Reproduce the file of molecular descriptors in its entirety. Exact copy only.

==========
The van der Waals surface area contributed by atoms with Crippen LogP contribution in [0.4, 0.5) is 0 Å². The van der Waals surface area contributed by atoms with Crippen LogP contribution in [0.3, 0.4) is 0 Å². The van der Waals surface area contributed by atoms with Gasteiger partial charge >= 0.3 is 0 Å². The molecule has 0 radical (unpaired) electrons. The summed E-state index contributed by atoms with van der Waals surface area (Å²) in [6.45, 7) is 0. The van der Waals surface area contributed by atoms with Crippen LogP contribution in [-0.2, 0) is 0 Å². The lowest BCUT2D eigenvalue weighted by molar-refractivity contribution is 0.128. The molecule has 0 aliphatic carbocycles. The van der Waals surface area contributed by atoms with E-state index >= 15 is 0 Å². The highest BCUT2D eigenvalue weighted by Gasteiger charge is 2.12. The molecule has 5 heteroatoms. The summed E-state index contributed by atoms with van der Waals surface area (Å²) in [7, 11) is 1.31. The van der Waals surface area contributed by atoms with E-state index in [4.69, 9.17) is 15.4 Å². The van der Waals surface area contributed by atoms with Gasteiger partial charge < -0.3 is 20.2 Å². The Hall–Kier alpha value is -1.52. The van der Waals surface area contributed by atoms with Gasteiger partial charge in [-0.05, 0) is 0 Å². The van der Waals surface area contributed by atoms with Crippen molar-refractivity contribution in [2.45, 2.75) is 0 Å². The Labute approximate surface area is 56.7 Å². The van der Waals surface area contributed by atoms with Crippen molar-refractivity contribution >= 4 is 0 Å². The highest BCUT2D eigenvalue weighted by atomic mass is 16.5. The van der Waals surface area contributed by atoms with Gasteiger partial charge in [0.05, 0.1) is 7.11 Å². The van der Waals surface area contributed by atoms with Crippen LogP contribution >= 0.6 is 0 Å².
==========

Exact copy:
The van der Waals surface area contributed by atoms with Crippen LogP contribution in [0.4, 0.5) is 0 Å². The van der Waals surface area contributed by atoms with Crippen LogP contribution in [0.3, 0.4) is 0 Å². The van der Waals surface area contributed by atoms with Gasteiger partial charge >= 0.3 is 0 Å². The molecule has 0 radical (unpaired) electrons. The summed E-state index contributed by atoms with van der Waals surface area (Å²) in [6.45, 7) is 0. The van der Waals surface area contributed by atoms with Crippen LogP contribution in [-0.2, 0) is 0 Å². The lowest BCUT2D eigenvalue weighted by molar-refractivity contribution is 0.128. The molecule has 0 aliphatic carbocycles. The van der Waals surface area contributed by atoms with E-state index >= 15 is 0 Å². The highest BCUT2D eigenvalue weighted by Gasteiger charge is 2.12. The molecule has 5 heteroatoms. The summed E-state index contributed by atoms with van der Waals surface area (Å²) in [7, 11) is 1.31. The van der Waals surface area contributed by atoms with E-state index in [4.69, 9.17) is 15.4 Å². The van der Waals surface area contributed by atoms with Gasteiger partial charge < -0.3 is 20.2 Å². The Hall–Kier alpha value is -1.52. The van der Waals surface area contributed by atoms with Gasteiger partial charge in [-0.05, 0) is 0 Å². The van der Waals surface area contributed by atoms with Crippen molar-refractivity contribution in [2.45, 2.75) is 0 Å². The Labute approximate surface area is 56.7 Å². The van der Waals surface area contributed by atoms with Crippen molar-refractivity contribution >= 4 is 0 Å². The highest BCUT2D eigenvalue weighted by atomic mass is 16.5. The van der Waals surface area contributed by atoms with Gasteiger partial charge in [0.05, 0.1) is 7.11 Å². The van der Waals surface area contributed by atoms with Crippen LogP contribution >= 0.6 is 0 Å².